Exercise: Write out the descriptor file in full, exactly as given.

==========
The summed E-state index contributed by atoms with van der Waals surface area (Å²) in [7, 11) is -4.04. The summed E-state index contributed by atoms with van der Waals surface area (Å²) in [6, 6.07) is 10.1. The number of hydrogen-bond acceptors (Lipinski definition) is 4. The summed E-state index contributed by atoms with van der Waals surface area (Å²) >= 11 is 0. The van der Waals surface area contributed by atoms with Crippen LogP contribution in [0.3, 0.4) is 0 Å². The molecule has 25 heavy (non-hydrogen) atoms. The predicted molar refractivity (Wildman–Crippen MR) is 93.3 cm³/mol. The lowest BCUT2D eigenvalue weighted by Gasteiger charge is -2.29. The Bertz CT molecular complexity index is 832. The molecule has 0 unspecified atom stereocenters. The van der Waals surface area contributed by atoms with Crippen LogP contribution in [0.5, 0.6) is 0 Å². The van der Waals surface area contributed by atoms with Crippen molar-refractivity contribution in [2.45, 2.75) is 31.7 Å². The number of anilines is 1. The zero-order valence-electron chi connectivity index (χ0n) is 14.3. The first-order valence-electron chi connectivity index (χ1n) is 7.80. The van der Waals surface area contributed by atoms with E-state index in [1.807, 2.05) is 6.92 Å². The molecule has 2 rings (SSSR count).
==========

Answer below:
The summed E-state index contributed by atoms with van der Waals surface area (Å²) in [7, 11) is -4.04. The summed E-state index contributed by atoms with van der Waals surface area (Å²) in [6, 6.07) is 10.1. The number of hydrogen-bond acceptors (Lipinski definition) is 4. The summed E-state index contributed by atoms with van der Waals surface area (Å²) >= 11 is 0. The van der Waals surface area contributed by atoms with Crippen LogP contribution in [0.3, 0.4) is 0 Å². The molecule has 25 heavy (non-hydrogen) atoms. The predicted molar refractivity (Wildman–Crippen MR) is 93.3 cm³/mol. The lowest BCUT2D eigenvalue weighted by Gasteiger charge is -2.29. The Bertz CT molecular complexity index is 832. The molecule has 0 unspecified atom stereocenters. The van der Waals surface area contributed by atoms with Crippen LogP contribution in [0.5, 0.6) is 0 Å². The van der Waals surface area contributed by atoms with Crippen molar-refractivity contribution in [2.45, 2.75) is 31.7 Å². The number of anilines is 1. The zero-order valence-electron chi connectivity index (χ0n) is 14.3. The first-order valence-electron chi connectivity index (χ1n) is 7.80. The van der Waals surface area contributed by atoms with E-state index in [1.807, 2.05) is 6.92 Å². The molecule has 2 rings (SSSR count).